“Yes you can sail the seven seas!” Well sort of. We got somewhat close to this on a visit to the naval city of Kure, around 30 minutes train ride from Hiroshima where we visited two museums: the Kure Maritime Museum and the JMSDF Kure Museum.
The Kure Maritime Museum – more popularly known as the Yamato Museum after the 1/10th scale model of the battleship Yamato in the central hall – presents the history of Kure, which is essentially the history of the modernisation of Japan. It focuses on the lives of people in the city, its culture, and main industries of shipbuilding and steel-making, as well as the history of the battleship Yamato, an iconic ship in Japanese naval history, and the largest battleship ever built.
The JMSDF (Japanese Maritime Self Defence Force) Kure Museum is mainly dedicated to the mine-sweeping activities of the JMSDF from the end of World War II, when the seas around Japan had been heavily mined by Allied forces. There is also an extensive history of submarines, torpedoes and submarine rescue, and visitors can access the interior of the 76m long Akishio SS-579 submarine, which was launched in Kobe in 1985 and served in the navy until 2004.
We spent a very enjoyable day touring both these museums, and seemed to be the only gaijin (foreigners) there that day. In the JMSDF Kure Museum we ended up being the last people out of the door when they were trying to close the museum without looking like they were trying to throw us out – probably because it was murder getting Philip out of the helmsman’s seat of the Akishio submarine!
As we waited for the train at Kure station they played their station music, just like we have encountered on many of Japan’s railway and metro stations. In Kure’s case it was the theme to “Space Battleship Yamato” or as Western anime fans know it “Star Blazers”. Robert had been singling this all day and Philip was happy to have finally heard a more tuneful rendition of the theme! Didn’t stop Robert from singing it all the way back to Hiroshima.
Hiroshima. Everyone knows its name for one reason: the first city ever targeted with an atomic weapon. As such you can hardly visit Hiroshima without visiting the Memorial Museum and the A-Bomb Dome, or Genbaku, which was previously the Hiroshima Prefectural Industrial Promotion Hall.
This was one of the few structures left standing after the explosion, located near the atomic bomb’s hypocentre, and it is now a symbol of peace and a UNESCO World Heritage site. The ruin serves as a memorial to the people who were killed on – and after – 6th August 1945. Over 70,000 people died instantly, and another 70,000 suffered fatal injuries from the effects of the explosion and of radiation.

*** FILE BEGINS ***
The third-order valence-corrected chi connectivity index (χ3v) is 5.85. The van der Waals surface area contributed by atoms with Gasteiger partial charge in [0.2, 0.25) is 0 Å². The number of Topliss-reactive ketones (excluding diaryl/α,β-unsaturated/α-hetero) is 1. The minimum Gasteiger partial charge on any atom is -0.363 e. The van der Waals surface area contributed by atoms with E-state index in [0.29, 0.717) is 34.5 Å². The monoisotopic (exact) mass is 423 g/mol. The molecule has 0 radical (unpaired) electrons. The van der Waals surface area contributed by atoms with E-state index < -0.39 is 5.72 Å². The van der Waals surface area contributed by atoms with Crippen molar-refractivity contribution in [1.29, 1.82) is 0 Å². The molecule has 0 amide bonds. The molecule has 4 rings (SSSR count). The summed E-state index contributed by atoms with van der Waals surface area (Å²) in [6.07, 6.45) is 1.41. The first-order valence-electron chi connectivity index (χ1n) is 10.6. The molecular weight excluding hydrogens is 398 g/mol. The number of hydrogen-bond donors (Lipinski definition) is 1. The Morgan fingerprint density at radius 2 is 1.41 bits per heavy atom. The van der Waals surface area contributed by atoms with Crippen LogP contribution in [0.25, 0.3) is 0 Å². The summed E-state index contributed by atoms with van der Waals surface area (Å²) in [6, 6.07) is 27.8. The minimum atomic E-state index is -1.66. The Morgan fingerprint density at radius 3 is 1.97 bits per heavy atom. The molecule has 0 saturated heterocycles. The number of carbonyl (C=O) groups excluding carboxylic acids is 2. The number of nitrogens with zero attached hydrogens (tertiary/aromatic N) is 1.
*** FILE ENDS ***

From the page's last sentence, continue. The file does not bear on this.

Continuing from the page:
It seemed only right that this is how we started our exploration of Hiroshima.
Next to the A-Bomb Dome is the Peace Park and located in this is the Memorial Museum. Although currently being renovated in parts, it still has the main exhibition detailing the atomic explosion and its aftereffects.
The Memorial Museum turned out to be one of the Japanese museums where you could take photographs. However, we both felt that this was somehow a little out of taste – the exhibits are fascinating but the stories and truths they tell are grim, and at times horrifying, sickening and very graphic. It seemed somehow wrong to capture them in photographic form as “holiday snaps”, and better that they remain etched in our memories.
But we did take one picture of the horrifying reality: a tricycle. Such an ordinary thing. The story of its former owner was like that of the thousands who perished in the immediate aftermath of the atomic attack.
Surrounding the museum is the Peace Park, which is a lovely green space and has many kinds of peace tributes set within it. The most significant of these is the Cenotaph for the A-Bomb Victims. This is a memorial arch under which is a casket containing a book that holds the name of every victim of the atomic attack.
After the imagery of the Memorial Museum we enjoyed a pleasant walk in the sunshine around the Peace Park, and here are a few pictures.